This weekend I listened to one of my favorite podcasts – Pre-med hosted by Dr. Ryan Grey. Dr. Grey and I have actually spoken before. He’s a kind man dedicated to helping pre-meds get into medical school. He has several books, podcasts, and forums. If you’ve never listened, I highly recommend it.
The topic for discussion was stats. As pre-meds, we tend to hyper-focus on our GPA and MCAT scores. A bad grade can send us into a panic. We send questions to our advisers with “what-ifs” about how to handle a bad MCAT score before we’ve even taken it.
The problem is that these numbers are not as important as we think.
These scores are to get you through what Dr. Grey calls “the shredder.” It gets you into the pile for consideration. But from there, your application depends on a number of aspects: your personal statement, your extra-curriculars, etc. The most important consideration is your school list.
When I first started my pre-med journey, I started a list of med schools. I looked at the best-of-the-best and quickly realized that very few of them would accept my non-trad AP scores, online courses, and community college classes. Nevertheless, I made a list. I brought it to my pre-med adviser, who told me to throw it away.
Throw it away? Wasn’t I supposed to be finding my schools and working towards making it into those schools? No. I had it backwards. I was looking at schools for the wrong reasons. There’s a strategy to finding the right schools. It does not involve specific specialties or even rankings. It involves school environment, cost, city life, and competition level. If I apply to 6 California schools out of 12, I’ve already made it harder for myself. I followed my adviser’s instructions and shredded the first list. Since then I’ve made a long, long list and continue to do research.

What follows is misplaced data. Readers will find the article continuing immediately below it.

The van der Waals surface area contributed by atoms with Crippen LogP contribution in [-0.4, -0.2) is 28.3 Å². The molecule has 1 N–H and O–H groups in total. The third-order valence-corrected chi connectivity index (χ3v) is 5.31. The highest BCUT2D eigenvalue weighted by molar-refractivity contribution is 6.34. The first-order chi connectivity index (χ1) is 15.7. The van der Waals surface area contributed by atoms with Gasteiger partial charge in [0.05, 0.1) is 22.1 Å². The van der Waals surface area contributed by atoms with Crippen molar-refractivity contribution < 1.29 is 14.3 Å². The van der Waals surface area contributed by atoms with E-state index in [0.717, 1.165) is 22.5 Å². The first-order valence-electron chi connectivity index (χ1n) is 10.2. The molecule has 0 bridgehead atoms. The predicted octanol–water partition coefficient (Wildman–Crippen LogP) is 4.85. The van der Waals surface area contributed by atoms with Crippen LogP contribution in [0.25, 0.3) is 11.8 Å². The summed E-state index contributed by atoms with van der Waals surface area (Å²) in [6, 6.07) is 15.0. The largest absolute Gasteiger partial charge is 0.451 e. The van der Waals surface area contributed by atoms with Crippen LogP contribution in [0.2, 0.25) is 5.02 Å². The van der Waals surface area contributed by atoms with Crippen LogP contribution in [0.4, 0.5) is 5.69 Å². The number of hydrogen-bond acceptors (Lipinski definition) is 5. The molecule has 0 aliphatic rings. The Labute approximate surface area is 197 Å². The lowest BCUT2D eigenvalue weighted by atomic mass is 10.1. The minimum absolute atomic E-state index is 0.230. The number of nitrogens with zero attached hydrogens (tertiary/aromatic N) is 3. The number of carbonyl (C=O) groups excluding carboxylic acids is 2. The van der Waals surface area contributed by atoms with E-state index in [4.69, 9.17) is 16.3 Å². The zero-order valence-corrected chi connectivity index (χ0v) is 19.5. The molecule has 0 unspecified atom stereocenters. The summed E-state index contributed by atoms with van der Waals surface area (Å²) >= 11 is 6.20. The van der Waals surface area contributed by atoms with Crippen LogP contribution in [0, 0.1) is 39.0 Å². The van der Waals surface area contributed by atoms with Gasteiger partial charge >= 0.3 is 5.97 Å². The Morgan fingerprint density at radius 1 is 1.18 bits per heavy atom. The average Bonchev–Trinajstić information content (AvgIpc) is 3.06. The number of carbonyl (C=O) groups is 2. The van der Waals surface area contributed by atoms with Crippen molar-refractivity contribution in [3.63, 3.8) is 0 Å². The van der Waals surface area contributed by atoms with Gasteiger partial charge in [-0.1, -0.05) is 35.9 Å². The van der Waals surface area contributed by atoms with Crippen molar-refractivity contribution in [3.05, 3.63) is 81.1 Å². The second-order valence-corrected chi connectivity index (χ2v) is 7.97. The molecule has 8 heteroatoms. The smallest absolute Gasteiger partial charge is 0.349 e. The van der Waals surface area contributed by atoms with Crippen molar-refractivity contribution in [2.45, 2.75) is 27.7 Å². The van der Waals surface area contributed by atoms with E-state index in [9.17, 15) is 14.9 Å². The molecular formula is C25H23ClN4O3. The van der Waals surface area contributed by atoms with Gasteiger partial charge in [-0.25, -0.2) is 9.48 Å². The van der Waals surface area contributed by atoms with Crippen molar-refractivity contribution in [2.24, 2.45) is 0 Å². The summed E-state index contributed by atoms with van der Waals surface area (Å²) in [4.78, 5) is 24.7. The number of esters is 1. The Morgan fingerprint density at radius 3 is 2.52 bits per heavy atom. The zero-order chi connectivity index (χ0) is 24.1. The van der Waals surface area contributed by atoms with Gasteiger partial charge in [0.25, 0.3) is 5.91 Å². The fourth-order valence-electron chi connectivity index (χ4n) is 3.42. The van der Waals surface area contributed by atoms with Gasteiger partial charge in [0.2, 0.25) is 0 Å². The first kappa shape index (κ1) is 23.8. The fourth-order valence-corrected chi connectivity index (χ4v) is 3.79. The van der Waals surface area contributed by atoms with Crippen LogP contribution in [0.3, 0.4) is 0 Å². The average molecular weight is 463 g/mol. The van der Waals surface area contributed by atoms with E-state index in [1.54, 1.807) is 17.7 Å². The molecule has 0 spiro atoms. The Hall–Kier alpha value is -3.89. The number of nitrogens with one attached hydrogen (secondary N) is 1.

Fortunately Dr. Grey made another (long) podcast about making your med school list. The average student applies to 14 MD schools and 9 DO schools. Though Dr. Grey recommends applying to both, I’ll likely only be applying to MD schools. I also can’t afford applying to 23 schools (think AMCAS fees, secondary fees, and travel for interviews). I’ll likely apply to somewhere between 12 to 14 schools.
My primary consideration is that as a non-traditional applicant, not all schools will be willing to accept my AP, online, and community college credits. (You can check with AMCAS’ MSAR service). After that, location and curriculum are my priorities. Without my MCAT, it’s difficult to figure out which schools may be out of my reach. For now, I’ll focus on learning about the schools.
Dr. Grey recommends you avoid basing your school list off of World News ranking, tuition costs, and residency/Match trends. Focus on finding a school where you can thrive. For me, I prefer a non-trad friendly school that accommodates to different learning styles and strives for balance between my medical training and my personal life. That may steer me away from “prestigious” and more traditional institutions like Mayo or Harvard (though those would be a bit of a reach for me anyway).
Would you guys like me to share my preliminary list? What are your criteria for deciding where to apply?